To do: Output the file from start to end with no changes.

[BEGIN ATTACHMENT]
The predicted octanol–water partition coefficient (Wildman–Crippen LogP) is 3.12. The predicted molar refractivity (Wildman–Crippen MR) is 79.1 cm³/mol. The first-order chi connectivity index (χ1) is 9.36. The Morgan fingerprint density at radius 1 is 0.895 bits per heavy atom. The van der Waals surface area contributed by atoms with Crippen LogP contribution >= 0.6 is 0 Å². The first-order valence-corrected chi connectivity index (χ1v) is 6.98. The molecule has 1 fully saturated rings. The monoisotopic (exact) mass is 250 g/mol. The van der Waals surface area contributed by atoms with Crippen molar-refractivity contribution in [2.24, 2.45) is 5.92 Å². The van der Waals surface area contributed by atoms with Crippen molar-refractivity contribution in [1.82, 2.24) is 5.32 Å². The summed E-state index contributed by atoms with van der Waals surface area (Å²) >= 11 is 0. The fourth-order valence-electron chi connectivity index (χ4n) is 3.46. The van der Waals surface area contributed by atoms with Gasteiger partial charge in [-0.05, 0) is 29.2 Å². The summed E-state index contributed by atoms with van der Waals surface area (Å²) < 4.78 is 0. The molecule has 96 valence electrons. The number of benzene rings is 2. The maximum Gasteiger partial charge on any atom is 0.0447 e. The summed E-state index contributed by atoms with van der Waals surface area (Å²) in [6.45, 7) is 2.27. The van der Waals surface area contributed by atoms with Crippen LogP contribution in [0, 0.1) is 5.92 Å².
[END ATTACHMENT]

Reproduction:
The predicted octanol–water partition coefficient (Wildman–Crippen LogP) is 3.12. The predicted molar refractivity (Wildman–Crippen MR) is 79.1 cm³/mol. The first-order chi connectivity index (χ1) is 9.36. The Morgan fingerprint density at radius 1 is 0.895 bits per heavy atom. The van der Waals surface area contributed by atoms with Crippen LogP contribution >= 0.6 is 0 Å². The first-order valence-corrected chi connectivity index (χ1v) is 6.98. The molecule has 1 fully saturated rings. The monoisotopic (exact) mass is 250 g/mol. The van der Waals surface area contributed by atoms with Crippen molar-refractivity contribution in [2.24, 2.45) is 5.92 Å². The van der Waals surface area contributed by atoms with Crippen molar-refractivity contribution in [1.82, 2.24) is 5.32 Å². The summed E-state index contributed by atoms with van der Waals surface area (Å²) >= 11 is 0. The fourth-order valence-electron chi connectivity index (χ4n) is 3.46. The van der Waals surface area contributed by atoms with Gasteiger partial charge in [-0.05, 0) is 29.2 Å². The summed E-state index contributed by atoms with van der Waals surface area (Å²) < 4.78 is 0. The molecule has 96 valence electrons. The number of benzene rings is 2. The maximum Gasteiger partial charge on any atom is 0.0447 e. The summed E-state index contributed by atoms with van der Waals surface area (Å²) in [6.45, 7) is 2.27. The van der Waals surface area contributed by atoms with Crippen LogP contribution in [0, 0.1) is 5.92 Å².